General

How to Save Labor in Construction

Com­mer­cial and res­i­den­tial con­struc­tion is grappling with a sig­nif­i­cant shortage of skilled building labor. The lack of skilled can­di­dates leads builders to pay higher wages while forcing con­trac­tors to turn down work.

Con­trol­ling labor costs is, of course, a major concern for any kind of project, but the cost of con­struc­tion labor has become a par­tic­u­lar­ly pressing issue. The U.S. workforce has shown increased pro­duc­tiv­i­ty over the last several decades, sur­pass­ing the increases seen in many other countries. This is excellent news for the nation, but looking at the actual data tells another story for builders. 

Our impres­sive gains in pro­duc­tiv­i­ty per worker just don’t show up in pro­duc­tion rates within the con­struc­tion industry. According to reports from the National Institute of Standards and Tech­nol­o­gy (NIST), the orga­ni­za­tion charged with charting this trend, the con­struc­tion industry lags behind the national average. Con­struc­tion continues to be a major con­trib­u­tor to the U.S. economy, yet its pro­duc­tiv­i­ty remains a step below par. 

To fix this problem, con­struc­tion skills spe­cial­iza­tion has to better meet the needs of each project. The right mix of high- and low-skilled workers, along with more granular attention to sched­ul­ing, will give the greatest benefit at the best overall cost. 

Think of the way skill-matching and division of labor works in a dentist’s office. If all the prep is done by the dental hygien­ists on the team, the dentist can focus on the most spe­cial­ized work and, as a result, help more patients. It should be the same in any building project: some employees handle highly skilled tasks while others do simpler work. If you are aware of the training and skill levels of each member of the con­struc­tion crew, you will be able to stream­line your oper­a­tions. The skilled workers will focus on difficult tasks without having to spend their time doing more mundane jobs like prep and cleanup. 

To save on labor costs, start by breaking down the actual tasks to be done into three categories:

  1. Actions necessary to all jobs
  2. Actions necessary in specific groups of jobs, such as those done by a roofing crew
  3. Actions necessary only for one specific spe­cial­ist, such as an electrician

Depending on the project, you would then group those actions to under­stand who can be rapidly trained to do them effec­tive­ly. As soon as you start to make your list, three to seven groups will emerge, depending on the com­plex­i­ty of your project.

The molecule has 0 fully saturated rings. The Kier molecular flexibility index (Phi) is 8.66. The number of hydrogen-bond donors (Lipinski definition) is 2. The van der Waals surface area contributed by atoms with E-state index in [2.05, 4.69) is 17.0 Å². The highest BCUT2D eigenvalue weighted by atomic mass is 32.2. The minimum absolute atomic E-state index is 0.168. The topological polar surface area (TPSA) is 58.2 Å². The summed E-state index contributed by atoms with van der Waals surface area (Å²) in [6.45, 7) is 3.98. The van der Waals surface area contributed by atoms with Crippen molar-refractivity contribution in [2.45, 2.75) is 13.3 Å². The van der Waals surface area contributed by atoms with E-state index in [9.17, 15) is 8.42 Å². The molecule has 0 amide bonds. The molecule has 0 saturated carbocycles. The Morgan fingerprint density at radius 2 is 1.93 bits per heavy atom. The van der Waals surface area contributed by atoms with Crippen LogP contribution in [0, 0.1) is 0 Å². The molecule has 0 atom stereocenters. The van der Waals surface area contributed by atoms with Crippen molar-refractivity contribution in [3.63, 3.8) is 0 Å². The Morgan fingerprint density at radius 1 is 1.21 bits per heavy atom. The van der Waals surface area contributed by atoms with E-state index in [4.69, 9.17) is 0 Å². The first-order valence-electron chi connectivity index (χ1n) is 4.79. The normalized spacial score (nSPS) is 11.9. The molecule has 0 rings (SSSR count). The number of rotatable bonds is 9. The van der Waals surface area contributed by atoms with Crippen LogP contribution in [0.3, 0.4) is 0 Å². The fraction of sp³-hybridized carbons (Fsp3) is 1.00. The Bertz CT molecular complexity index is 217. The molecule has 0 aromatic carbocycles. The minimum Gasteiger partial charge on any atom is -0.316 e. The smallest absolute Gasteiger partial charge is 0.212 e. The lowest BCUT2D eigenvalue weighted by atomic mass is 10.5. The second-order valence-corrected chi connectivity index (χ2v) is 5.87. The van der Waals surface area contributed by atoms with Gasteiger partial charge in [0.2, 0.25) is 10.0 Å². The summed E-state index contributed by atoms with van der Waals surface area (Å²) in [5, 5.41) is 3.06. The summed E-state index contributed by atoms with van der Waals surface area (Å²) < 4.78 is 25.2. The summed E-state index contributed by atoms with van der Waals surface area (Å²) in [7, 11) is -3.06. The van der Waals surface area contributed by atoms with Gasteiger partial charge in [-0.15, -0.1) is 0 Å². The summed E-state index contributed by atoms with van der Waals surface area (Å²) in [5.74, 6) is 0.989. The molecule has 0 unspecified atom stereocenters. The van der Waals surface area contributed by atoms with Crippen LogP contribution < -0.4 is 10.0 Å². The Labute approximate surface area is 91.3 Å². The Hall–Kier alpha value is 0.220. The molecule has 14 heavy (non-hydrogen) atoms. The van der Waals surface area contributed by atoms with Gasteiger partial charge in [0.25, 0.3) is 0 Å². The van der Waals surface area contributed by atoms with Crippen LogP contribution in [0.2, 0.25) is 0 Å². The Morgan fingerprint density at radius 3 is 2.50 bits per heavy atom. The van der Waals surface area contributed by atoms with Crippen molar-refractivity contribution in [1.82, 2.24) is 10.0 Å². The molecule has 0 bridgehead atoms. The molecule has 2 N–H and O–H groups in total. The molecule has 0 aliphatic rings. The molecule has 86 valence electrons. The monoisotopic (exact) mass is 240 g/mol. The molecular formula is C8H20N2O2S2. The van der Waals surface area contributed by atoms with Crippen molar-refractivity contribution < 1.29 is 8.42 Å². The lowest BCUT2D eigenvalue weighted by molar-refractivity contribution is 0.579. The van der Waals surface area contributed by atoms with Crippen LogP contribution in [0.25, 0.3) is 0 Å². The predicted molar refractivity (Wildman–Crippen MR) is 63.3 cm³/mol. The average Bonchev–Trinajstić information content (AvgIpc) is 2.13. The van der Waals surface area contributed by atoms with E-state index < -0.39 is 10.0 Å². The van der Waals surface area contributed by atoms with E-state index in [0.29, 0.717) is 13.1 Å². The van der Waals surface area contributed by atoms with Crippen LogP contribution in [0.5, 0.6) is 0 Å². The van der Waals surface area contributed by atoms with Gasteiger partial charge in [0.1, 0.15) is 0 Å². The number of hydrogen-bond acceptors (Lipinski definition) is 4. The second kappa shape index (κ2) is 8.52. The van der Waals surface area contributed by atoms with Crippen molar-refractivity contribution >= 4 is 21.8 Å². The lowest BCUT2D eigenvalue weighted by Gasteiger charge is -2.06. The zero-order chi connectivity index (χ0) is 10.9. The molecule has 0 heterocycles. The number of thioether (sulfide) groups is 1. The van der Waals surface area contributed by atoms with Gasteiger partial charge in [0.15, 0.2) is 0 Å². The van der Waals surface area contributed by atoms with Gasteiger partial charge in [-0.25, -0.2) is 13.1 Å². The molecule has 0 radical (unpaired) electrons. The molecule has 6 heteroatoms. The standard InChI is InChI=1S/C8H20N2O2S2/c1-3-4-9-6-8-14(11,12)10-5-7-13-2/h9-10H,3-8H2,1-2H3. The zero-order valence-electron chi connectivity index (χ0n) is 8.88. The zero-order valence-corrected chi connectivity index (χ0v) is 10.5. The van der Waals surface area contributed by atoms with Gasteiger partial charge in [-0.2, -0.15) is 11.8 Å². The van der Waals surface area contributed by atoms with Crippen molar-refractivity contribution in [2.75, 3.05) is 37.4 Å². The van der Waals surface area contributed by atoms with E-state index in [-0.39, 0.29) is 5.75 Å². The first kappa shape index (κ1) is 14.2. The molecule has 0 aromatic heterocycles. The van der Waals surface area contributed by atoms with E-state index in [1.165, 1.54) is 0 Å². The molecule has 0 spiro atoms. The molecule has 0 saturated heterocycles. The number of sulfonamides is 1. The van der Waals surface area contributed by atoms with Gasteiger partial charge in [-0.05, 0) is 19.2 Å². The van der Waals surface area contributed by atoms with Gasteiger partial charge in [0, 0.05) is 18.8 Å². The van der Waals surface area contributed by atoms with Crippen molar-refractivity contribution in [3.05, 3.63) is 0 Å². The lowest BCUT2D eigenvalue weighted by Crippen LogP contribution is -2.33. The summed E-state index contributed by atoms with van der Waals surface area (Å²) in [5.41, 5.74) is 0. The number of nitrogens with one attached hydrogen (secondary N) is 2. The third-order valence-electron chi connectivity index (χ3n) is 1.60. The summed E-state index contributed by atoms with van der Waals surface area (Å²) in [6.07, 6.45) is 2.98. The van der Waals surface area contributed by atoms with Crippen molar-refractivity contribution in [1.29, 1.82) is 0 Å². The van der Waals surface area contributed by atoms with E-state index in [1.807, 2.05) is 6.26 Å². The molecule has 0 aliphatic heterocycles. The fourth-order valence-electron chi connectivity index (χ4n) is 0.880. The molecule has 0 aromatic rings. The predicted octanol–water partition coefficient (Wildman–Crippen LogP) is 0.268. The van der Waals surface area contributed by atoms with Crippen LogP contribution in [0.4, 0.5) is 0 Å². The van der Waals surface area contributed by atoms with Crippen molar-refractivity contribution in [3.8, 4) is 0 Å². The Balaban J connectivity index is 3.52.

For a simple room addition, you might come up with this set of lists:

  1. Actions that require elec­tri­cal knowledge at any skill level 
  2. Skilled, non-elec­tri­cal actions, such as framing
  3. Non-elec­tri­cal tasks that any helper could be instruct­ed to do (digging and trash disposal are obvious examples, but the more thor­ough­ly you can extend this list, the more savings you will find). 

Once you have defined all of the tasks in this manner, the project foreman and any other labor super­vi­sors can start iden­ti­fy­ing which of them are required to finish the project. Feedback (or even initial input) from the highly skilled laborers on the project is essential for gauging which tasks are best handed off to newcomers.

Short-interval sched­ul­ing, or SIS, is a great method for achieving agile workplace man­age­ment. Under SIS, the man­age­ment team fre­quent­ly assesses the progress made toward daily goals in order to pinpoint potential problems, take cor­rec­tive measures and con­tin­u­al­ly increase pro­duc­tiv­i­ty (Moore and Daneshgari’s ground­break­ing article, The Secrets to Short-Interval Sched­ul­ing, provides detailed infor­ma­tion on taking this step). 

At this point, everybody is working together to maximize the effec­tive­ness of your most skilled team members. They also share the objective of increas­ing effi­cien­cy and helping the less expe­ri­enced members of the workforce complete sup­port­ing tasks. 

All this planning to match tasks with skills will deliver savings and help address the shortage of skilled labor. 

Once you have maximized the effec­tive­ness of your skilled workers, the next step to saving on labor costs is to make careful decisions about design and materials.

Labor saving wall system

Designed for one- to three-story buildings, the inno­v­a­tive Bautex Wall System offers a new type of labor-saving wall system that replaces wood or metal framed con­struc­tion and even concrete con­struc­tion methods. Its ease of assembly will cut down on labor costs. Not only does this give you an oppor­tu­ni­ty to assign appro­pri­ate work to employees with less con­struc­tion expe­ri­ence, it also reduces the number of employees you need for your con­struc­tion project.

The weight of the Bautex Wall System’s concrete material, the built-in insu­lat­ing quality of the wall and the self-anchoring stay-in-place system all cut down on instal­la­tion time. And it provides that ease without sac­ri­fic­ing quality — archi­tects and builders alike find the Bautex Wall System stronger than tra­di­tion­al con­struc­tion materials.

To learn more about the Bautex Wall System click here.